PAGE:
IRISH SMES ARE paying more than any other country in the eurozone for businesses loans, according to new figures.
Statistics from the European Central Bank show that Irish companies paid an average interest of 5.8% on the loans for amounts under €250,000.
This outstripped any other country in the currency bloc with the next highest being Cyprus, where companies paid an average of 5%, and Portugal, where the mean was just under 5%.
Three times higher
Ireland’s average rate of 5.8% was almost three-times higher than the cheapest country, Austria, where companies paid out an average of just 2.2% on small business loans, and France, which had a rate of about 2.4%.
Ireland’s borrowing rate was referenced in a Central Bank research bulletin which examined variations in interest rates across Europe.
One of the areas examined in the research was ‘firm characteristics’. These are factors that relate directly to how individual firms are performing, such as turnover, employee numbers or how long a company has been in business.
The research found that controlling for these characteristics did not explain why there were differences in interest rates.
For example, Ireland did not have significantly higher numbers of younger, riskier companies than other comparable countries that may have resulted in increased borrowing costs. However, it still had higher interest rates on small business loans.
The bulletin concluded that the variations were more likely to be due to wider economic factors – including the dearth of competition in the banking sector.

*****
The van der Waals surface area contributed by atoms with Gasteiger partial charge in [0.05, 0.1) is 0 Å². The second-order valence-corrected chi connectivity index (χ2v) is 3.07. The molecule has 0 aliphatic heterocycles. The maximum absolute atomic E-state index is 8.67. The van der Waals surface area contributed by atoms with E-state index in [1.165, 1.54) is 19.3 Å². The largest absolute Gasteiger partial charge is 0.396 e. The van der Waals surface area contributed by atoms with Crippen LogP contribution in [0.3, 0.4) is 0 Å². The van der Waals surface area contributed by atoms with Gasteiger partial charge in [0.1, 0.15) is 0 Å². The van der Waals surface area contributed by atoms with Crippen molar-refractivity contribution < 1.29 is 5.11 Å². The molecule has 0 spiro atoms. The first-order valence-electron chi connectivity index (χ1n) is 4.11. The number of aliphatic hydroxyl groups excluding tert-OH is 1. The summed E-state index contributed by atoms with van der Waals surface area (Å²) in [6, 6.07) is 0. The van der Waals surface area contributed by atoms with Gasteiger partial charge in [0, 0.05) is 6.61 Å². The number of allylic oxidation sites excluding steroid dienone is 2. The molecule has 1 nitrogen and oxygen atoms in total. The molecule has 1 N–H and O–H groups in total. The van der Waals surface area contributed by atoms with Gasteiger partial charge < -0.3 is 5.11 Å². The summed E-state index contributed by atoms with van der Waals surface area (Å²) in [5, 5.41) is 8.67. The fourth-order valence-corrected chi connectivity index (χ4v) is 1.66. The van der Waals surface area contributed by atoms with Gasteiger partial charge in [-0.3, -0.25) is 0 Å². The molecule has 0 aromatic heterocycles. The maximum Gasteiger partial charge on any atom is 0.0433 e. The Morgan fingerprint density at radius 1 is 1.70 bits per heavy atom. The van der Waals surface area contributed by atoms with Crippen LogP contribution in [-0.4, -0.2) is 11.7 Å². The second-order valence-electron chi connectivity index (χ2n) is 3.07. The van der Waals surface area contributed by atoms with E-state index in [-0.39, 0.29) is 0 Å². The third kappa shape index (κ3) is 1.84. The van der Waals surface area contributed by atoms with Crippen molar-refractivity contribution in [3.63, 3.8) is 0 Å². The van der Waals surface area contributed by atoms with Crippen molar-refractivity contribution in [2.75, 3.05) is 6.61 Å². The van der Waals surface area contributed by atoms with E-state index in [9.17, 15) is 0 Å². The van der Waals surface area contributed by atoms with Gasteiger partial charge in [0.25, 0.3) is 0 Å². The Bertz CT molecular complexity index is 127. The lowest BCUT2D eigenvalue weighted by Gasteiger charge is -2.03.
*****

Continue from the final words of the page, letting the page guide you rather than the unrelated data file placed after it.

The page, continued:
The researchers noted “a strong correlation between interest rates and weak competition”.
Although individual countries were not mentioned in the note, Ireland’s banking sector has long been criticised for a perceived lack of competition, with the domestic lending market dominated by Bank of Ireland and AIB.
The research note also identified a number of other possible reasons for higher interest rates, including the cost efficiency of the banking sector, previous default rates by businesses and the extent to which lenders were protected under domestic laws.
The note said: “In short, it appears that impairments on the supply and demand side of the credit market are likely determinants of high borrowing costs.
“Conversely, measures of the cost of funds, banking sector profitability and cost efficiency, do not appear to have any association with SME interest rates. These findings can act to provide clarity to current debates around the high cost of borrowing in markets such as Ireland.”